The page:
Efficacies of various treatment regimens for PTB are being assessed in controlled clinical trials. These controlled clinical trials are ably supported by mycobacteriology laboratories. The TB laboratory registers in these mycobacteriology laboratories supporting exclusively controlled clinical trials are presumably not standardized, and each and every laboratory may have designed their own TB laboratory registers to record the observations made in the laboratory. The quality of mycobacteriology laboratory indicators, although monitored by the investigating teams, is not well documented.

The National Institute for Research in Tuberculosis (NIRT), Chennai, which is a National Reference Laboratory under the Revised National Tuberculosis Control Program (RNTCP), India, as well as the Supra-national Reference Laboratory for the South East Asian region under the World Health Organization (WHO) is supporting controlled clinical trials for PTB and extra-PTB since 1956, and the TB laboratory registers designed then are being used continuously [4]. In this study, an attempt is made to compile the information available in TB laboratory registers in the mycobacteriology laboratory at NIRT supporting exclusively controlled clinical trials for 4 years to get some insight into the quality indicators for sputum AFB microscopy and culture of Mycobacterium tuberculosis.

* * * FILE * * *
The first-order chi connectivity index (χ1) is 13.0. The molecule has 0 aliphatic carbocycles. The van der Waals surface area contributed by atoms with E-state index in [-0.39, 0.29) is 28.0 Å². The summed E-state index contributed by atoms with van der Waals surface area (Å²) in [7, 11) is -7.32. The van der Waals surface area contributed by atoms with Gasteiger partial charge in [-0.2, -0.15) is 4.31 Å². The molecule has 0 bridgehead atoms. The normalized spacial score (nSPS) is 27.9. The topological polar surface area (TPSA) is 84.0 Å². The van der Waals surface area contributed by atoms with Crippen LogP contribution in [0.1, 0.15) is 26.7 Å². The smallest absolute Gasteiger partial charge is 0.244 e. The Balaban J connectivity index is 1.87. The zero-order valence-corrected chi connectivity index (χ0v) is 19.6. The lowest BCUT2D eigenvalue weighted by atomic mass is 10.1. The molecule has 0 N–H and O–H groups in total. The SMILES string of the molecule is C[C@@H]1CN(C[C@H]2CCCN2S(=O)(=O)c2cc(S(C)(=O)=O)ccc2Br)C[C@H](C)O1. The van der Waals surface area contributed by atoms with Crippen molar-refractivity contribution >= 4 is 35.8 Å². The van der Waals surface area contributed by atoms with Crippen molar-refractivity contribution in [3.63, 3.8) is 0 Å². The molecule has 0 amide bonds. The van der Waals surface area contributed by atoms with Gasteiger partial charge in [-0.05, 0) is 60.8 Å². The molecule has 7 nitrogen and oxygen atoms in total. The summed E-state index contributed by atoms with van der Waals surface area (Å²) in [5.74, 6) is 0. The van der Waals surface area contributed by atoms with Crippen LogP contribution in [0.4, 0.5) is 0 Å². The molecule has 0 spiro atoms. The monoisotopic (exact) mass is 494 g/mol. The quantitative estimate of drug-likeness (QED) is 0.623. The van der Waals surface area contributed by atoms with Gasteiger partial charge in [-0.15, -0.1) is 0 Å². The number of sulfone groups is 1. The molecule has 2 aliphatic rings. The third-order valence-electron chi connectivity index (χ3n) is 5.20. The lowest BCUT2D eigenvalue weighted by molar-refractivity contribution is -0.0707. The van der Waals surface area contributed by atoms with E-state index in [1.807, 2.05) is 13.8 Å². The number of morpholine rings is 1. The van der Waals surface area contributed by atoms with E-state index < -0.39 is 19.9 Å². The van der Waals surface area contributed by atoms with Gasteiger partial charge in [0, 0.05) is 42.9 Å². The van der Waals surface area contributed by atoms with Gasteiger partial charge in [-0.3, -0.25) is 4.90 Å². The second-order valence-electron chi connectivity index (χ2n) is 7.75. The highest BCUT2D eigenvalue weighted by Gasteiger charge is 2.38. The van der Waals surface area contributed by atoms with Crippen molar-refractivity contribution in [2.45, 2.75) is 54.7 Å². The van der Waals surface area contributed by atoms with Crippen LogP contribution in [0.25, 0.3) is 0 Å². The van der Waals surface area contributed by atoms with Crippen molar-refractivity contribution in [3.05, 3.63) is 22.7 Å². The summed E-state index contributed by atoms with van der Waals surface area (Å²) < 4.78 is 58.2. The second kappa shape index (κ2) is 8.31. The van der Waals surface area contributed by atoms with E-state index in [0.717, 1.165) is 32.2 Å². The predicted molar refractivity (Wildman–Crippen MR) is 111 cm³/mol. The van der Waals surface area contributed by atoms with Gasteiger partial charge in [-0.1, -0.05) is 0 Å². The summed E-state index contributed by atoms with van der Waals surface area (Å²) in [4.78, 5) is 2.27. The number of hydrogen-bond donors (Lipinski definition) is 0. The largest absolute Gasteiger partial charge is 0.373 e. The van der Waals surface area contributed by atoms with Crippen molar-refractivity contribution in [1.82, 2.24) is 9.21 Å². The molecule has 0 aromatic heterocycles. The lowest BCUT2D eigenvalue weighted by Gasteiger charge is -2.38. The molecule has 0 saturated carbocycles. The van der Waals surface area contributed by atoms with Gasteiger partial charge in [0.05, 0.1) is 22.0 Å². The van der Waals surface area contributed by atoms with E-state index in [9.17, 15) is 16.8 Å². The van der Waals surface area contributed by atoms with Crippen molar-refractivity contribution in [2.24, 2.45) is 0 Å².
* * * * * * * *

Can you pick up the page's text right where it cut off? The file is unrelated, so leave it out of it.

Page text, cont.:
Materials and methods Top


Study subjects

The NIRT conducts controlled clinical trials for pulmonary tuberculosis (PTB) [5],[6]. It investigates new smear-positive and previously treated PTB patients referred from hospitals in and around Chennai city for inclusion in clinical trials. It obtains informed consent from all patients prior to enrollment into the studies. Studies conducted by the NIRT are approved by the Institutional Ethics Committee.

Sample collection and processing